We all have visions of taking our kids to the Art Museum. There we are standing looking at a Renaissance masterpiece and our children are discussing the finer points of the play of light on the Madonna’s face. And yet, for those of us who are brave (read: foolish) enough to venture into those hallowed halls of beauty with our children, the fantasy of perfect culture with little ones is often shattered by one piercing, bored shriek after another.
So, what is a parent to do?
Do we give up on introducing the beauty of art to our children? Do we just wait until they are old enough to appreciate the masterpieces (and hope that somehow, without any previous exposure, the appreciate what they see)?
No, no I say, we do not wait, we do not keep our kids from those muted corridors simply because we are afraid to be embarrassed. In reality, the fault with the dream above lies with you, not your children.
Children are children, and it is our job as parents to help them learn how to behave in our grown-up world. Luckily, children have always been children and most adults will understand your trials. In fact, some of them have worked to make it easier for you, like the dedicated staff and volunteers at the NC Museum of Art.
A simple 6 step process may be all you need for the beginning of artful bliss in your family.
Step 1: Let go of that beautiful bubble described above. It’s never going to happen, and that’s ok, instead just be prepared to be happy if you don’t end up paying to replace one of those masterpieces.
Step 2: Go to child-friendly events. The NC Museum of Art has a ton of child-friendly events. There are movies on the lawn, art days when a trained professional will help your kids begin their art education, and my personal favorite, special exhibit openings.
For instance, when the Temples and Tombs from Ancient Egypt exhibit opened up, there was one night where the kids and I could go, color mummy paper dolls, write on papyrus, and have our names made in Hieroglyphics. On top of that, we got to tour the exhibit for free. Do I feel like this coloring extravaganza dumbed down the art for my kids….heck no!! The paper dolls had layers of clothes that were historically accurate, the hieroglyphics are what people pay a lot of money to view in Egypt, and the architectural features we toured were a good teether for sculptural art.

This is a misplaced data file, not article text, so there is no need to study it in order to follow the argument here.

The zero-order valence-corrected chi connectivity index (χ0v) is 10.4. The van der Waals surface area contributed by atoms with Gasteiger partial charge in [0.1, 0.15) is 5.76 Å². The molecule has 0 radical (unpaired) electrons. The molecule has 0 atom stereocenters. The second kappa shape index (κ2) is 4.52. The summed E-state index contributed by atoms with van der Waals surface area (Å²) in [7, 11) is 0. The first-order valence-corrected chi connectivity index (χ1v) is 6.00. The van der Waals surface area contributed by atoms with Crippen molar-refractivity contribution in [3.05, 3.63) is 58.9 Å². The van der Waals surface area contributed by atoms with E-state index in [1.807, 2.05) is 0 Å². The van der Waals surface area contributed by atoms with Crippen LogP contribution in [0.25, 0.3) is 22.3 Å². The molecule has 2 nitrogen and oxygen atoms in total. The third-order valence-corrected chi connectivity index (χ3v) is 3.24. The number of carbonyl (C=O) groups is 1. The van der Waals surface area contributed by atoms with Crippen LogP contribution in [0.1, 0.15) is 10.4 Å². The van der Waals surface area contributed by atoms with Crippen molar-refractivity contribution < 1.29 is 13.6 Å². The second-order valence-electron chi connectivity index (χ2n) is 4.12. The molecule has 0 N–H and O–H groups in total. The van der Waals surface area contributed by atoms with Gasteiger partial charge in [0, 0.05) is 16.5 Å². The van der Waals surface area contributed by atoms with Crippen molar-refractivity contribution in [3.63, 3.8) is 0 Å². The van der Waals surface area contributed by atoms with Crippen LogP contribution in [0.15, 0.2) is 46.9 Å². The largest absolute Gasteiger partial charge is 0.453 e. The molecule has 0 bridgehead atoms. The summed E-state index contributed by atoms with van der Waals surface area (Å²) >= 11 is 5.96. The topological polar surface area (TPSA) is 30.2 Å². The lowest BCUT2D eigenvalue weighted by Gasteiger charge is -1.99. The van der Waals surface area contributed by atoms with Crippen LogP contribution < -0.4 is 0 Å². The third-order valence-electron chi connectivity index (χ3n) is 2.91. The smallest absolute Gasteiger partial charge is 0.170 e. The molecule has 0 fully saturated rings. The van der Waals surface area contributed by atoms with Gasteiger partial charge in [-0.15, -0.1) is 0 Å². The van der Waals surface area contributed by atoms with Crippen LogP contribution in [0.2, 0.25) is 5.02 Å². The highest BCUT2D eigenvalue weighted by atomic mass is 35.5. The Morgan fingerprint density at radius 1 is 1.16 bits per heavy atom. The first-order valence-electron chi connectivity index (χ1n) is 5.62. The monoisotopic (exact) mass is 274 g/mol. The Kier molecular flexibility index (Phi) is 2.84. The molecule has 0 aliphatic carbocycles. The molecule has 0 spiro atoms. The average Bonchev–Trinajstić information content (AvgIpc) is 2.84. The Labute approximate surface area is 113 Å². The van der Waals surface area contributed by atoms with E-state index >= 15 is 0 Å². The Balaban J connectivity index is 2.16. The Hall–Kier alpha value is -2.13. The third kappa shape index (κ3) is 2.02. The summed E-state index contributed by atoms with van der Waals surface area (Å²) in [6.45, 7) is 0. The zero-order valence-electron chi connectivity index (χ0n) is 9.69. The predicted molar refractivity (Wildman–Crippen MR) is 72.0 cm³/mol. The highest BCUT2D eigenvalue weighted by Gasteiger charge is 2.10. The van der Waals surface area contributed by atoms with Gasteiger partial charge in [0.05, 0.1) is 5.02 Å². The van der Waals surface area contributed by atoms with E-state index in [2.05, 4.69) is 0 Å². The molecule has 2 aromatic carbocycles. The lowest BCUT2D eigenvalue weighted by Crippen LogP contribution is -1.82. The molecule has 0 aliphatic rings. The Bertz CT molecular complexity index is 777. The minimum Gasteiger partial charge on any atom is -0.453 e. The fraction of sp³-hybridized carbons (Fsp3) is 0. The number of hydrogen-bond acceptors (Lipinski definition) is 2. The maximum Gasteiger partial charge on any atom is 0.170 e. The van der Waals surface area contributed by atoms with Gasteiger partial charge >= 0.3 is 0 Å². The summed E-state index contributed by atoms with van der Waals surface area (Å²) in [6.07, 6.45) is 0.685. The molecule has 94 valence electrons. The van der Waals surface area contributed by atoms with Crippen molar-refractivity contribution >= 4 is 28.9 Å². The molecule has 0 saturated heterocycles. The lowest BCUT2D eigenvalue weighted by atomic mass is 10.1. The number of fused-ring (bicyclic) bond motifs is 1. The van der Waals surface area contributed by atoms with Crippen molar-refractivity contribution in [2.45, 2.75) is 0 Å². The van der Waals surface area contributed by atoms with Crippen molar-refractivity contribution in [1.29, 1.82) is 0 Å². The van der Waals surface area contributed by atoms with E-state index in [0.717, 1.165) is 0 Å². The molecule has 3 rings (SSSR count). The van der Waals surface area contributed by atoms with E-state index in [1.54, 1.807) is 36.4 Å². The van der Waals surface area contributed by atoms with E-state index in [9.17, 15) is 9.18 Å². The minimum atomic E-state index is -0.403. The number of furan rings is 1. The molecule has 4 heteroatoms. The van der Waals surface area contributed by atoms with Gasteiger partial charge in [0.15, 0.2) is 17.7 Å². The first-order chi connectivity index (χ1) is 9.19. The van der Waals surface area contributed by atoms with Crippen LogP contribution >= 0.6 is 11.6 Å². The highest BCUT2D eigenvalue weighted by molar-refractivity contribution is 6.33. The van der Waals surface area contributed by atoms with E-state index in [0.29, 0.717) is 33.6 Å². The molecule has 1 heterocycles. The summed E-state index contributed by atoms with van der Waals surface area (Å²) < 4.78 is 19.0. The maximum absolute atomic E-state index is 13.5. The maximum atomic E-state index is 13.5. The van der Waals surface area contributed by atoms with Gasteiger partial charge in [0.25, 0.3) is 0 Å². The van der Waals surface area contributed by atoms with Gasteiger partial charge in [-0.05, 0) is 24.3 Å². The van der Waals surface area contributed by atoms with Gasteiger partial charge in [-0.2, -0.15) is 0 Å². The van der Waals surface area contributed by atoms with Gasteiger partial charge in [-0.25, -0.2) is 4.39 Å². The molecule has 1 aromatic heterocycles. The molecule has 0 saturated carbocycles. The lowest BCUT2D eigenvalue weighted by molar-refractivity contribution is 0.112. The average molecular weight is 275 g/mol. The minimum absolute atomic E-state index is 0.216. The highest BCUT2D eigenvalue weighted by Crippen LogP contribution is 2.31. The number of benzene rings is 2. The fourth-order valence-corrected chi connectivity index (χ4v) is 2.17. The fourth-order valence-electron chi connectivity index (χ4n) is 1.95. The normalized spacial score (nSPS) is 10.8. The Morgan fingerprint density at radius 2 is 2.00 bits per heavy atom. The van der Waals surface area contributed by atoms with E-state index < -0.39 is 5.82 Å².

Step 3: Go to the Museum A LOT. Do not expect to see everything you want to see in a day or two days. The museum is conveniently broken up into countries, genres, time periods, geographical locations, etc. It’s a road map to breaking it down into small, easy to digest bites for kids. Not only do you get to learn about impressionism, surrealism, and African art separately, but you have more time to slow down, and point out those interesting hooks that will make your child a lifelong Art lover.
Step 4: Remember, what you love about Art may not be what your kids love, and that’s ok. Maybe you can’t wait to see the Rodin sculpture garden, and they are chomping at the bit to look at Renaissance German paintings, go see the paintings. Find out why they like it, and try to find that in every exhibit you go to. Don’t fight your kids’ interests, use them to help them expand what they appreciate.
I’m a blogger and marketing enthusiast! Faithfully Free is my final resting place. Within the confines of my personal space, I share what my life. I have blogged about my divorce, remarriage (to the same man), my children, our favorite apps, and of course all of our favorite recipes, crafts, and travel destinations. Life can be full of challenges, but you don’t have to go through them alone.